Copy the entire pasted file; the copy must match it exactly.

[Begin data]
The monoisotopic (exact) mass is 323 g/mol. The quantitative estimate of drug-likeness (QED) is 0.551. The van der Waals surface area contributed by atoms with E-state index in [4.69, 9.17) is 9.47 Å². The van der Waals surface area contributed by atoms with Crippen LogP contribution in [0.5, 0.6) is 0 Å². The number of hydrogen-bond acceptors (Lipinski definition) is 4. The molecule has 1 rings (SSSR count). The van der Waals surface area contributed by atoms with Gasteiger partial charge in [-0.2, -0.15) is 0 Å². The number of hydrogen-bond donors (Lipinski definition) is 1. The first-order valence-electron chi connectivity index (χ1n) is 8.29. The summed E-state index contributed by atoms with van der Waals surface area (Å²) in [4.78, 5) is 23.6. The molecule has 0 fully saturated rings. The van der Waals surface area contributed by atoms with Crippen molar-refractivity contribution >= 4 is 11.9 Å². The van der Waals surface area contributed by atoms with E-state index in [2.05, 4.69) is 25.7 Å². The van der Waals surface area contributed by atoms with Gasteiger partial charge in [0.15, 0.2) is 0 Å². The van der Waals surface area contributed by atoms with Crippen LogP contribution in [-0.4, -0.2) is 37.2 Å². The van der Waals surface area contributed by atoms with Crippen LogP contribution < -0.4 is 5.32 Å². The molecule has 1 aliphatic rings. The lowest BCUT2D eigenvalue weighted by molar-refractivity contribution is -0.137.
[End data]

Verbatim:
The monoisotopic (exact) mass is 323 g/mol. The quantitative estimate of drug-likeness (QED) is 0.551. The van der Waals surface area contributed by atoms with E-state index in [4.69, 9.17) is 9.47 Å². The van der Waals surface area contributed by atoms with Crippen LogP contribution in [0.5, 0.6) is 0 Å². The number of hydrogen-bond acceptors (Lipinski definition) is 4. The molecule has 1 rings (SSSR count). The van der Waals surface area contributed by atoms with Gasteiger partial charge in [-0.2, -0.15) is 0 Å². The number of hydrogen-bond donors (Lipinski definition) is 1. The first-order valence-electron chi connectivity index (χ1n) is 8.29. The summed E-state index contributed by atoms with van der Waals surface area (Å²) in [4.78, 5) is 23.6. The molecule has 0 fully saturated rings. The van der Waals surface area contributed by atoms with Crippen molar-refractivity contribution >= 4 is 11.9 Å². The van der Waals surface area contributed by atoms with E-state index in [2.05, 4.69) is 25.7 Å². The van der Waals surface area contributed by atoms with Gasteiger partial charge in [0.15, 0.2) is 0 Å². The van der Waals surface area contributed by atoms with Crippen LogP contribution in [-0.4, -0.2) is 37.2 Å². The van der Waals surface area contributed by atoms with Crippen LogP contribution < -0.4 is 5.32 Å². The molecule has 1 aliphatic rings. The lowest BCUT2D eigenvalue weighted by molar-refractivity contribution is -0.137.